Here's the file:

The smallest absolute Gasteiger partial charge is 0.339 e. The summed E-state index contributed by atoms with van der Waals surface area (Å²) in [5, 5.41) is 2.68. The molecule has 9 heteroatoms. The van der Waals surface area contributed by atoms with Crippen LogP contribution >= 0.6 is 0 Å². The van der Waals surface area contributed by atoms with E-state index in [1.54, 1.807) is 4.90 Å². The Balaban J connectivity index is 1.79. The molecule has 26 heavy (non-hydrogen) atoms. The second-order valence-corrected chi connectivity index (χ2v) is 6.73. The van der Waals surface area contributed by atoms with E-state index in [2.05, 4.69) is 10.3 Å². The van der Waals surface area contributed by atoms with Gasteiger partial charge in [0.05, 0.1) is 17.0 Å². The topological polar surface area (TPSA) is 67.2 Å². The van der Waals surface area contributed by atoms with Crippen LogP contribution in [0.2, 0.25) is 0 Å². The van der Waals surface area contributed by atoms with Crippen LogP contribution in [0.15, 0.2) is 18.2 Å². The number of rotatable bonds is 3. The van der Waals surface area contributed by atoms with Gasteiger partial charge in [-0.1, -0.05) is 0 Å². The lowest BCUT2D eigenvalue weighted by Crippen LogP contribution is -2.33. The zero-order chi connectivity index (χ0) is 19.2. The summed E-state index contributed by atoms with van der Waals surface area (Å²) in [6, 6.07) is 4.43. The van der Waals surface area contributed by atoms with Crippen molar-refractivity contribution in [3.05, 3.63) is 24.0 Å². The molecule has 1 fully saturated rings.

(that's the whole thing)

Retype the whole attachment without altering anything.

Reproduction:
The smallest absolute Gasteiger partial charge is 0.339 e. The summed E-state index contributed by atoms with van der Waals surface area (Å²) in [5, 5.41) is 2.68. The molecule has 9 heteroatoms. The van der Waals surface area contributed by atoms with Crippen LogP contribution >= 0.6 is 0 Å². The van der Waals surface area contributed by atoms with E-state index in [1.54, 1.807) is 4.90 Å². The Balaban J connectivity index is 1.79. The molecule has 26 heavy (non-hydrogen) atoms. The second-order valence-corrected chi connectivity index (χ2v) is 6.73. The van der Waals surface area contributed by atoms with E-state index in [2.05, 4.69) is 10.3 Å². The van der Waals surface area contributed by atoms with Gasteiger partial charge in [0.05, 0.1) is 17.0 Å². The topological polar surface area (TPSA) is 67.2 Å². The van der Waals surface area contributed by atoms with Crippen LogP contribution in [0.2, 0.25) is 0 Å². The van der Waals surface area contributed by atoms with Crippen LogP contribution in [0.15, 0.2) is 18.2 Å². The number of rotatable bonds is 3. The van der Waals surface area contributed by atoms with Gasteiger partial charge in [-0.1, -0.05) is 0 Å². The lowest BCUT2D eigenvalue weighted by Crippen LogP contribution is -2.33. The zero-order chi connectivity index (χ0) is 19.2. The summed E-state index contributed by atoms with van der Waals surface area (Å²) in [6, 6.07) is 4.43. The van der Waals surface area contributed by atoms with Crippen molar-refractivity contribution in [3.05, 3.63) is 24.0 Å². The molecule has 1 fully saturated rings.